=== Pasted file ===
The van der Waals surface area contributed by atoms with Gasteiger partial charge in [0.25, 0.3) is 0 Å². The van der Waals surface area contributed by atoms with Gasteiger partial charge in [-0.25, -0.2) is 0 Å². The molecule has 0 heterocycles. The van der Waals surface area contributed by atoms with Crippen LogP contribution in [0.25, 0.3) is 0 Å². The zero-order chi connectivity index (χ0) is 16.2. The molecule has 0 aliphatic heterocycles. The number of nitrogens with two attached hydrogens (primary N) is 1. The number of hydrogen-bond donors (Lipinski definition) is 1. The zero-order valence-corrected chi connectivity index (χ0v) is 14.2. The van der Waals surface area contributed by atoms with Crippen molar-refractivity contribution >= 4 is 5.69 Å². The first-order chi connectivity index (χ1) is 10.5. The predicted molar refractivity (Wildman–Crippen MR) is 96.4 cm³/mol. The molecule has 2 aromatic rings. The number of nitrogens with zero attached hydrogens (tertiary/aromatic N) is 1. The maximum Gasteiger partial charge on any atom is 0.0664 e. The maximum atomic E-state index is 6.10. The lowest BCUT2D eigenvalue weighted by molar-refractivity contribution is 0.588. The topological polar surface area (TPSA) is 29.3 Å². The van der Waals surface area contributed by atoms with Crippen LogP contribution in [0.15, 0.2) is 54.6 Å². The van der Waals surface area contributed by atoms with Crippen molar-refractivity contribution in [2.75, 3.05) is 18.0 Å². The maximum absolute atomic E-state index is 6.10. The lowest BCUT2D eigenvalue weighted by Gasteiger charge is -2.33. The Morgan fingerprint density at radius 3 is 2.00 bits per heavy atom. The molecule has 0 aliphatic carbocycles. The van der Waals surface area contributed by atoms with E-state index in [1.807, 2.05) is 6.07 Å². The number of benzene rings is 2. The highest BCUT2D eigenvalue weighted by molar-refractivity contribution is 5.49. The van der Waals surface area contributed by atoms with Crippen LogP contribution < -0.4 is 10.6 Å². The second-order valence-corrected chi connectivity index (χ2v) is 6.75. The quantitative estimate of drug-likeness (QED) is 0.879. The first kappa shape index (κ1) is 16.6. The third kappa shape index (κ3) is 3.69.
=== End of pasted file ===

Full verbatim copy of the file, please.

The van der Waals surface area contributed by atoms with Gasteiger partial charge in [0.25, 0.3) is 0 Å². The van der Waals surface area contributed by atoms with Gasteiger partial charge in [-0.25, -0.2) is 0 Å². The molecule has 0 heterocycles. The van der Waals surface area contributed by atoms with Crippen LogP contribution in [0.25, 0.3) is 0 Å². The zero-order chi connectivity index (χ0) is 16.2. The molecule has 0 aliphatic heterocycles. The number of nitrogens with two attached hydrogens (primary N) is 1. The number of hydrogen-bond donors (Lipinski definition) is 1. The zero-order valence-corrected chi connectivity index (χ0v) is 14.2. The van der Waals surface area contributed by atoms with Crippen molar-refractivity contribution >= 4 is 5.69 Å². The first-order chi connectivity index (χ1) is 10.5. The predicted molar refractivity (Wildman–Crippen MR) is 96.4 cm³/mol. The molecule has 2 aromatic rings. The number of nitrogens with zero attached hydrogens (tertiary/aromatic N) is 1. The maximum Gasteiger partial charge on any atom is 0.0664 e. The maximum atomic E-state index is 6.10. The lowest BCUT2D eigenvalue weighted by molar-refractivity contribution is 0.588. The topological polar surface area (TPSA) is 29.3 Å². The van der Waals surface area contributed by atoms with Crippen LogP contribution in [0.15, 0.2) is 54.6 Å². The van der Waals surface area contributed by atoms with Crippen molar-refractivity contribution in [2.75, 3.05) is 18.0 Å². The maximum absolute atomic E-state index is 6.10. The lowest BCUT2D eigenvalue weighted by Gasteiger charge is -2.33. The Morgan fingerprint density at radius 3 is 2.00 bits per heavy atom. The molecule has 0 aliphatic carbocycles. The van der Waals surface area contributed by atoms with E-state index in [1.807, 2.05) is 6.07 Å². The number of benzene rings is 2. The highest BCUT2D eigenvalue weighted by molar-refractivity contribution is 5.49. The van der Waals surface area contributed by atoms with Crippen LogP contribution < -0.4 is 10.6 Å². The second-order valence-corrected chi connectivity index (χ2v) is 6.75. The quantitative estimate of drug-likeness (QED) is 0.879. The first kappa shape index (κ1) is 16.6. The third kappa shape index (κ3) is 3.69.